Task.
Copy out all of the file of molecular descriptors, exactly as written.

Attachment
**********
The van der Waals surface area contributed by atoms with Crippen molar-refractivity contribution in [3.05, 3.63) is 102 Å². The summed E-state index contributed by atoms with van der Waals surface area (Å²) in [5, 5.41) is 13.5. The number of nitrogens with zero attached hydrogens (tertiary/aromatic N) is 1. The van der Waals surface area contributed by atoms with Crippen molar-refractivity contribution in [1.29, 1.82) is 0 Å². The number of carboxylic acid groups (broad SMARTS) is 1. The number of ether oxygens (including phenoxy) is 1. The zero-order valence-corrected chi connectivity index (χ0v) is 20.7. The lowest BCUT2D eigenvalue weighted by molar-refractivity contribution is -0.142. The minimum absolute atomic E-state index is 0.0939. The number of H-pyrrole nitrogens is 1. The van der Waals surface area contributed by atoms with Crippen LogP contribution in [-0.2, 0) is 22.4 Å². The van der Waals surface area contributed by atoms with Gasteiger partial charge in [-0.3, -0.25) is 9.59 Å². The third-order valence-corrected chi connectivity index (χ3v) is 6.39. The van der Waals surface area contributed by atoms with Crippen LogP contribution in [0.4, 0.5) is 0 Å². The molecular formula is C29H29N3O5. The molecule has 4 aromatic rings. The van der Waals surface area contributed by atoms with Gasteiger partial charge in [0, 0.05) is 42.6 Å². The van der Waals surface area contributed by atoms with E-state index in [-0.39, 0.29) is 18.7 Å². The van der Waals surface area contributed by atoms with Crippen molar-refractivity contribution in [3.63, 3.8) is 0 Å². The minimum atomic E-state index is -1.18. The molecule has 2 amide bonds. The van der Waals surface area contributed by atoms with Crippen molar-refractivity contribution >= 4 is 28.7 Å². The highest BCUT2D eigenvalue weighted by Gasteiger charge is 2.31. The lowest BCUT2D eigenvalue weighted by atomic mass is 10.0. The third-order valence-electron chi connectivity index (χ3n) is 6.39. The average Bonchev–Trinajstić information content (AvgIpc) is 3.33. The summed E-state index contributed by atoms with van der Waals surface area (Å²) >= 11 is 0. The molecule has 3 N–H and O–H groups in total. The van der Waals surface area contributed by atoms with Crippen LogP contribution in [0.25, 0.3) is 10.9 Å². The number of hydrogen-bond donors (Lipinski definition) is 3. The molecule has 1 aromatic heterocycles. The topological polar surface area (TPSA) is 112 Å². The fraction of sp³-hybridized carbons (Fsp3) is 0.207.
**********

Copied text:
The van der Waals surface area contributed by atoms with Crippen molar-refractivity contribution in [3.05, 3.63) is 102 Å². The summed E-state index contributed by atoms with van der Waals surface area (Å²) in [5, 5.41) is 13.5. The number of nitrogens with zero attached hydrogens (tertiary/aromatic N) is 1. The van der Waals surface area contributed by atoms with Crippen molar-refractivity contribution in [1.29, 1.82) is 0 Å². The number of carboxylic acid groups (broad SMARTS) is 1. The number of ether oxygens (including phenoxy) is 1. The zero-order valence-corrected chi connectivity index (χ0v) is 20.7. The lowest BCUT2D eigenvalue weighted by molar-refractivity contribution is -0.142. The minimum absolute atomic E-state index is 0.0939. The number of H-pyrrole nitrogens is 1. The van der Waals surface area contributed by atoms with Crippen LogP contribution in [-0.2, 0) is 22.4 Å². The van der Waals surface area contributed by atoms with Gasteiger partial charge in [-0.3, -0.25) is 9.59 Å². The third-order valence-corrected chi connectivity index (χ3v) is 6.39. The van der Waals surface area contributed by atoms with Crippen LogP contribution in [0.4, 0.5) is 0 Å². The molecular formula is C29H29N3O5. The molecule has 4 aromatic rings. The van der Waals surface area contributed by atoms with Gasteiger partial charge in [0, 0.05) is 42.6 Å². The van der Waals surface area contributed by atoms with E-state index in [-0.39, 0.29) is 18.7 Å². The van der Waals surface area contributed by atoms with Crippen molar-refractivity contribution in [3.63, 3.8) is 0 Å². The minimum atomic E-state index is -1.18. The molecule has 2 amide bonds. The van der Waals surface area contributed by atoms with Crippen molar-refractivity contribution >= 4 is 28.7 Å². The highest BCUT2D eigenvalue weighted by Gasteiger charge is 2.31. The lowest BCUT2D eigenvalue weighted by atomic mass is 10.0. The third-order valence-electron chi connectivity index (χ3n) is 6.39. The average Bonchev–Trinajstić information content (AvgIpc) is 3.33. The summed E-state index contributed by atoms with van der Waals surface area (Å²) >= 11 is 0. The molecule has 3 N–H and O–H groups in total. The van der Waals surface area contributed by atoms with Crippen LogP contribution in [0.25, 0.3) is 10.9 Å². The number of hydrogen-bond donors (Lipinski definition) is 3. The molecule has 1 aromatic heterocycles. The topological polar surface area (TPSA) is 112 Å². The fraction of sp³-hybridized carbons (Fsp3) is 0.207.